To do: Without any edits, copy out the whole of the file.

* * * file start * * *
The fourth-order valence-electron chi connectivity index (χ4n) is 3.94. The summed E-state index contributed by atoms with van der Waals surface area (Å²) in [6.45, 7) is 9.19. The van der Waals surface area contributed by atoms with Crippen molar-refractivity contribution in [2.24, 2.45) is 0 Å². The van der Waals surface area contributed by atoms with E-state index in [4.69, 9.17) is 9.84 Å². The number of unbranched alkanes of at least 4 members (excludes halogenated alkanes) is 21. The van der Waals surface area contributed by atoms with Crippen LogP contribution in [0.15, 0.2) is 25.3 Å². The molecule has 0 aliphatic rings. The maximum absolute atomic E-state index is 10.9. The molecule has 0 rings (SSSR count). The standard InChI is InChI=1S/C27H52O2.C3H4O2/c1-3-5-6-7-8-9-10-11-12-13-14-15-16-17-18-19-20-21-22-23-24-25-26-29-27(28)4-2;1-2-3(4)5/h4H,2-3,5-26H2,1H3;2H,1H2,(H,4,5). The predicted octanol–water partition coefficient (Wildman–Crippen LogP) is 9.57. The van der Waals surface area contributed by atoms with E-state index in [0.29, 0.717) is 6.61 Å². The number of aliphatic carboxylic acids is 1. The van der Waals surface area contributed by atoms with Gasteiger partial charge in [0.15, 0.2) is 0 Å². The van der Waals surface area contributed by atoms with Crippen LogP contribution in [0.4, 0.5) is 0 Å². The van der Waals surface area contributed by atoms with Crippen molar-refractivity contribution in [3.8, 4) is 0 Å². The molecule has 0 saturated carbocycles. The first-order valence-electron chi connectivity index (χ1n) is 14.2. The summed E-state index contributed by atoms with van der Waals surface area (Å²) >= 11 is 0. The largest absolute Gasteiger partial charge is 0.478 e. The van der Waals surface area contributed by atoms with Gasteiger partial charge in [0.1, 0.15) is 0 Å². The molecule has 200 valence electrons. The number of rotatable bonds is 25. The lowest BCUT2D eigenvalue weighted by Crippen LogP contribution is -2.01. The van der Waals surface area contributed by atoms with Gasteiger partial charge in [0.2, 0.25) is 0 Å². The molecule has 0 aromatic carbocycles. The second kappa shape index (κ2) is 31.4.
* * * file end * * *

The fourth-order valence-electron chi connectivity index (χ4n) is 3.94. The summed E-state index contributed by atoms with van der Waals surface area (Å²) in [6.45, 7) is 9.19. The van der Waals surface area contributed by atoms with Crippen molar-refractivity contribution in [2.24, 2.45) is 0 Å². The van der Waals surface area contributed by atoms with E-state index in [4.69, 9.17) is 9.84 Å². The number of unbranched alkanes of at least 4 members (excludes halogenated alkanes) is 21. The van der Waals surface area contributed by atoms with Crippen LogP contribution in [0.15, 0.2) is 25.3 Å². The molecule has 0 aliphatic rings. The maximum absolute atomic E-state index is 10.9. The molecule has 0 rings (SSSR count). The standard InChI is InChI=1S/C27H52O2.C3H4O2/c1-3-5-6-7-8-9-10-11-12-13-14-15-16-17-18-19-20-21-22-23-24-25-26-29-27(28)4-2;1-2-3(4)5/h4H,2-3,5-26H2,1H3;2H,1H2,(H,4,5). The predicted octanol–water partition coefficient (Wildman–Crippen LogP) is 9.57. The van der Waals surface area contributed by atoms with E-state index in [0.29, 0.717) is 6.61 Å². The number of aliphatic carboxylic acids is 1. The van der Waals surface area contributed by atoms with Gasteiger partial charge in [0.15, 0.2) is 0 Å². The van der Waals surface area contributed by atoms with Crippen LogP contribution in [0.4, 0.5) is 0 Å². The van der Waals surface area contributed by atoms with Crippen molar-refractivity contribution in [3.8, 4) is 0 Å². The molecule has 0 saturated carbocycles. The first-order valence-electron chi connectivity index (χ1n) is 14.2. The summed E-state index contributed by atoms with van der Waals surface area (Å²) >= 11 is 0. The largest absolute Gasteiger partial charge is 0.478 e. The van der Waals surface area contributed by atoms with Gasteiger partial charge in [0.1, 0.15) is 0 Å². The molecule has 200 valence electrons. The number of rotatable bonds is 25. The lowest BCUT2D eigenvalue weighted by Crippen LogP contribution is -2.01. The van der Waals surface area contributed by atoms with Gasteiger partial charge in [0.2, 0.25) is 0 Å². The molecule has 0 aromatic carbocycles. The second kappa shape index (κ2) is 31.4.